We love stealth schooling here.
Except of course that our kiddo doesn't know the term or that we do it as often as we do.
Our roots in stealth schooling--or "sneaky teaching"--go back to his preschool days, when we wholeheartedly embraced the Reggio-Emilia approach, a child-led educational method. ("R-E" is a basis of the popular "project-based learning.") Back when he was a preschooler, I would make a point to listen and look for what interested him and then make materials related to that topic accessible to him for exploration.
This is how, when he was 5, he came to love a pretty sophisticated app on the human immune system designed for much older children. He'd voiced an interest in the topic, and I kept providing him resources on it. Eventually he became proficient at explaining things like how T-cells work, making a short video on the subject by using the Show Me app.
Remember: our children's brains crave information and if we pay attention to their words, actions, and behaviors, we can tune into what they seek. Stealth schooling builds upon our awareness as parents, creating meaningful, lasting learning for our kids!
Here at home, I find that when I listen to what my son's interests and try to meet that demonstrated "need to know," then he is not only more receptive to the information but also more likely to remember it.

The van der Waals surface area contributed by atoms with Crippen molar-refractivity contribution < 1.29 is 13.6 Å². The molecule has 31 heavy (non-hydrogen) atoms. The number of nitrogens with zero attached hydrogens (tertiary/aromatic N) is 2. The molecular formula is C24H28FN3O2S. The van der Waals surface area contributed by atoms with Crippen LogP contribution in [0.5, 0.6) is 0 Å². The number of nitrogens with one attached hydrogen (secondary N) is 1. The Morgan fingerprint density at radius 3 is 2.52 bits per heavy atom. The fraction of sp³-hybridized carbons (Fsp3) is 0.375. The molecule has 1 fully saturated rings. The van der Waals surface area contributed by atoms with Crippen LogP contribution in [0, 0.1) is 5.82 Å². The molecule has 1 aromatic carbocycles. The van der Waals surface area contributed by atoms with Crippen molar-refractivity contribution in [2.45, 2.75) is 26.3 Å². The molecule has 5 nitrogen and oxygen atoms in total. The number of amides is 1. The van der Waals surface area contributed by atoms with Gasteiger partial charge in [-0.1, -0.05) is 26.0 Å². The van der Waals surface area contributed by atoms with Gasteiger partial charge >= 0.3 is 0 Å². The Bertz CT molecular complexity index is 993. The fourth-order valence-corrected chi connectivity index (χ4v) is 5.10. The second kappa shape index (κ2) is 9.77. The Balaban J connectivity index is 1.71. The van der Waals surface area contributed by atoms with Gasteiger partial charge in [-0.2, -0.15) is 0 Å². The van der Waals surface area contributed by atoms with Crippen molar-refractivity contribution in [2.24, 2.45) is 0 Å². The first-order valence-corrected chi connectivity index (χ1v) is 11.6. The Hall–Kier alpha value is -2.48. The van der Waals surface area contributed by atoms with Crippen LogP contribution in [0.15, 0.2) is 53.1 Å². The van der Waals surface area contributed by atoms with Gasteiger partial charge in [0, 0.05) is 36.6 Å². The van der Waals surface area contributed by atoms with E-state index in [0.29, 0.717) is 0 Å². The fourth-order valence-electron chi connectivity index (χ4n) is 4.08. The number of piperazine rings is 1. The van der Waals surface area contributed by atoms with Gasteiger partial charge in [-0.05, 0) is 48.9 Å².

If you'd like to incorporate stealth schooling strategies into your homeschool or afterschool setting, here are some simple ways of so doing.
Make materials accessible: Books, art supplies, media, and other materials on topics of interest can be selected for their age appropriateness and made readily accessible for independent exploration.
Conversation: While one doesn't want to inundate a child with too much information on a topic, conversation--free-flowing, two-way chat as opposed to a one-way lecture--is a marvelous way to determine what a child knows about the topic already. (You might be surprised!)
Show and tell: When it comes to topics like character development or basic life skills, children learn by watching us. So, if your child shows an interest in cooking, get in the kitchen with him or her and collaborate on a project.
Can you think of other stealth school tips?
If so, I'd love to hear them in comments.
More About the "Stealth Schooling" Blog Hop
Be sure to check out the other bloggers writing on the topic of "stealth schooling" this week. A complete list can be found here, but I will continue to add links to this page as the posts come online.
Mommy Bares All
Little Stars Learning
A Voracious Mind
Cedar Life Academy
Facebook Office Hour TOMORROW Night!
On Tuesday (May 7, 2013), I will be taking
your questions about working while homeschooling. Details are on my Facebook page.